Thursday, March 26, 2020

The Plague Of Athens

The plague that struck Ancient Athens in 430 BC, the second year of the Peloponnesian War, wiped out a third of its population of 300000. The historian Thucydides, who was in Athens, contracted the plague and survived. In his History of the Peloponnesian War, he claims that the plague entered the Greek world by the way of Egypt and Libya, before moving into the wider Mediterranean. Wherever the plague went it killed close to thirty percent of the population. He writes, “...the catastrophe was so overwhelming that men, not knowing what would happen next to them, became indifferent to every rule of religion or law.” The physicians, he says, were the first to die since they were in contact with the sick.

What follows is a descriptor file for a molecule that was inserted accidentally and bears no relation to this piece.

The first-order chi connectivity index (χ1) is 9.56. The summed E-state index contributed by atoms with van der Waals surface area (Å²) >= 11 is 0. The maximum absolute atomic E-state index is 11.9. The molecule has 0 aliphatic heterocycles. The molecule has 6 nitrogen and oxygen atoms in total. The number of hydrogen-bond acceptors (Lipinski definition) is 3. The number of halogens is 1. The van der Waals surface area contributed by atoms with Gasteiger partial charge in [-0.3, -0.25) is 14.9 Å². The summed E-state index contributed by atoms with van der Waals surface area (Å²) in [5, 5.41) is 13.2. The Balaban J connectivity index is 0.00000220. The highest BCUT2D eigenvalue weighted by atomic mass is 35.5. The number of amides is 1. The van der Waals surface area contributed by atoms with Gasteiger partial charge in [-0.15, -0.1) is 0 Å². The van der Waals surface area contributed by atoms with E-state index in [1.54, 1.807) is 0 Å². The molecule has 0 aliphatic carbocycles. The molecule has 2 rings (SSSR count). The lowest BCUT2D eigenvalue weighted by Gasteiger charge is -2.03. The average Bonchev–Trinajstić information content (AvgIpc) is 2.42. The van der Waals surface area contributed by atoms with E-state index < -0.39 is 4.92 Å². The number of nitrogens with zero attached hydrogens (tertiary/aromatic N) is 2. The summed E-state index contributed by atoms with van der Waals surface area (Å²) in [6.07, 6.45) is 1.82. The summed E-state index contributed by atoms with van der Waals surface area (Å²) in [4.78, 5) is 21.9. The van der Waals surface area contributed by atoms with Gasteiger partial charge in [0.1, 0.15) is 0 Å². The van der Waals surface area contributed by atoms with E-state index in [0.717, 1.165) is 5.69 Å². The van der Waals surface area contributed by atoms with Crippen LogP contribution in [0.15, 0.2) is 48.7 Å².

The Athenian general Pericles and many infantry and sea commanders were among those who were slain by the plague. Thucydides laments that after Pericles, Athens was led by weak and incompetent rulers. Pericles might have made Athens vulnerable to the plague because, to defeat the Spartans, he developed the strategy of making all Athenians live inside the city walls—he could not have foreseen that the crowded city would become a breeding ground for the plague. Had Athens not been struck by the plague, it might have emerged victorious in the Peloponnesian War, which they continued to fight for more than two decades before accepting defeat at the hands of the Spartans.

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